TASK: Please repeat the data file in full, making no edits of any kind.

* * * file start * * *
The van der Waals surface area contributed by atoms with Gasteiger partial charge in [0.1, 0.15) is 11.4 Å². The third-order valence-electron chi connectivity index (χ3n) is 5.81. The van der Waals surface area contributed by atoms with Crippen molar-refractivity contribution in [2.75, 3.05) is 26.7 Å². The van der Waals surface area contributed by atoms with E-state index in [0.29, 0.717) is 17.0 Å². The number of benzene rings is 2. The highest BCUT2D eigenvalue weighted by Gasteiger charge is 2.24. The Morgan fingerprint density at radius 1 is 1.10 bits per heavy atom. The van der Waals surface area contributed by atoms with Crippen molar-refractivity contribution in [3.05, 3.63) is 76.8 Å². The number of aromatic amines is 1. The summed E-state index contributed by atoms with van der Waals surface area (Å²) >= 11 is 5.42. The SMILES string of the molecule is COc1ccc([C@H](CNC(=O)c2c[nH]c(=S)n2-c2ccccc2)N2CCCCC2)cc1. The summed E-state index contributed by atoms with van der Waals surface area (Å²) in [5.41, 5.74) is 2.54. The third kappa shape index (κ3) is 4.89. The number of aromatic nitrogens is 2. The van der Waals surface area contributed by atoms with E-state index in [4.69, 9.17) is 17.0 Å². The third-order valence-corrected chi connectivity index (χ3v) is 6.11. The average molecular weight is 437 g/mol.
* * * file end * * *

The van der Waals surface area contributed by atoms with Gasteiger partial charge in [0.1, 0.15) is 11.4 Å². The third-order valence-electron chi connectivity index (χ3n) is 5.81. The van der Waals surface area contributed by atoms with Crippen molar-refractivity contribution in [2.75, 3.05) is 26.7 Å². The van der Waals surface area contributed by atoms with E-state index in [0.29, 0.717) is 17.0 Å². The number of benzene rings is 2. The highest BCUT2D eigenvalue weighted by Gasteiger charge is 2.24. The Morgan fingerprint density at radius 1 is 1.10 bits per heavy atom. The van der Waals surface area contributed by atoms with Crippen molar-refractivity contribution in [3.05, 3.63) is 76.8 Å². The number of aromatic amines is 1. The summed E-state index contributed by atoms with van der Waals surface area (Å²) >= 11 is 5.42. The SMILES string of the molecule is COc1ccc([C@H](CNC(=O)c2c[nH]c(=S)n2-c2ccccc2)N2CCCCC2)cc1. The summed E-state index contributed by atoms with van der Waals surface area (Å²) in [5.41, 5.74) is 2.54. The third kappa shape index (κ3) is 4.89. The number of aromatic nitrogens is 2. The van der Waals surface area contributed by atoms with E-state index in [4.69, 9.17) is 17.0 Å². The third-order valence-corrected chi connectivity index (χ3v) is 6.11. The average molecular weight is 437 g/mol.